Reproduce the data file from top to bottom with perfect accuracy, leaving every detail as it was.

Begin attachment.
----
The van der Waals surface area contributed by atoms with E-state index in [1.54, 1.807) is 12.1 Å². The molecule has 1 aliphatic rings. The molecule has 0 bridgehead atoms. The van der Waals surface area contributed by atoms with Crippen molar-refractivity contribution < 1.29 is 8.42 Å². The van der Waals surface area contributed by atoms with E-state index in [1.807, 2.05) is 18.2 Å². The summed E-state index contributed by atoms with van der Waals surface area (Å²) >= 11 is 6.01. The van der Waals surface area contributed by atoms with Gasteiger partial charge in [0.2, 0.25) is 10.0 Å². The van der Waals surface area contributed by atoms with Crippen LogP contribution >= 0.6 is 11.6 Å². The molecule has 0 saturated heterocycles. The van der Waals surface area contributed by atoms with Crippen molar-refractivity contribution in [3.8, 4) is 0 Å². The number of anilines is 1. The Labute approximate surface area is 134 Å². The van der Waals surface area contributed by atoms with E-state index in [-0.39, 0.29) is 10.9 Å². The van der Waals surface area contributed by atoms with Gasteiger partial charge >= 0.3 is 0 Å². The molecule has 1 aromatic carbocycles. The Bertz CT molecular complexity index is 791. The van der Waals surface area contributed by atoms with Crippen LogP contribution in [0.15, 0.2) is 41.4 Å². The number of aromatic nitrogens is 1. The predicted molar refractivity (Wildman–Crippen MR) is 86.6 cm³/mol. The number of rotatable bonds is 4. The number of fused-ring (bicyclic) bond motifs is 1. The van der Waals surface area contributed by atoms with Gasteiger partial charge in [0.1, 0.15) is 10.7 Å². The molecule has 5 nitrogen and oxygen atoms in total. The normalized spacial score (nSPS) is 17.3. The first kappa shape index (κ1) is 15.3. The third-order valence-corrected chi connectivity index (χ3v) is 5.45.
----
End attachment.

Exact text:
The van der Waals surface area contributed by atoms with E-state index in [1.54, 1.807) is 12.1 Å². The molecule has 1 aliphatic rings. The molecule has 0 bridgehead atoms. The van der Waals surface area contributed by atoms with Crippen molar-refractivity contribution < 1.29 is 8.42 Å². The van der Waals surface area contributed by atoms with E-state index in [1.807, 2.05) is 18.2 Å². The summed E-state index contributed by atoms with van der Waals surface area (Å²) >= 11 is 6.01. The van der Waals surface area contributed by atoms with Gasteiger partial charge in [0.2, 0.25) is 10.0 Å². The van der Waals surface area contributed by atoms with Crippen LogP contribution >= 0.6 is 11.6 Å². The molecule has 0 saturated heterocycles. The van der Waals surface area contributed by atoms with Crippen molar-refractivity contribution in [3.8, 4) is 0 Å². The number of anilines is 1. The Labute approximate surface area is 134 Å². The van der Waals surface area contributed by atoms with E-state index in [-0.39, 0.29) is 10.9 Å². The van der Waals surface area contributed by atoms with Gasteiger partial charge >= 0.3 is 0 Å². The molecule has 1 aromatic carbocycles. The Bertz CT molecular complexity index is 791. The van der Waals surface area contributed by atoms with Crippen LogP contribution in [0.15, 0.2) is 41.4 Å². The number of aromatic nitrogens is 1. The predicted molar refractivity (Wildman–Crippen MR) is 86.6 cm³/mol. The number of rotatable bonds is 4. The number of fused-ring (bicyclic) bond motifs is 1. The van der Waals surface area contributed by atoms with Gasteiger partial charge in [0.1, 0.15) is 10.7 Å². The molecule has 5 nitrogen and oxygen atoms in total. The normalized spacial score (nSPS) is 17.3. The first kappa shape index (κ1) is 15.3. The third-order valence-corrected chi connectivity index (χ3v) is 5.45.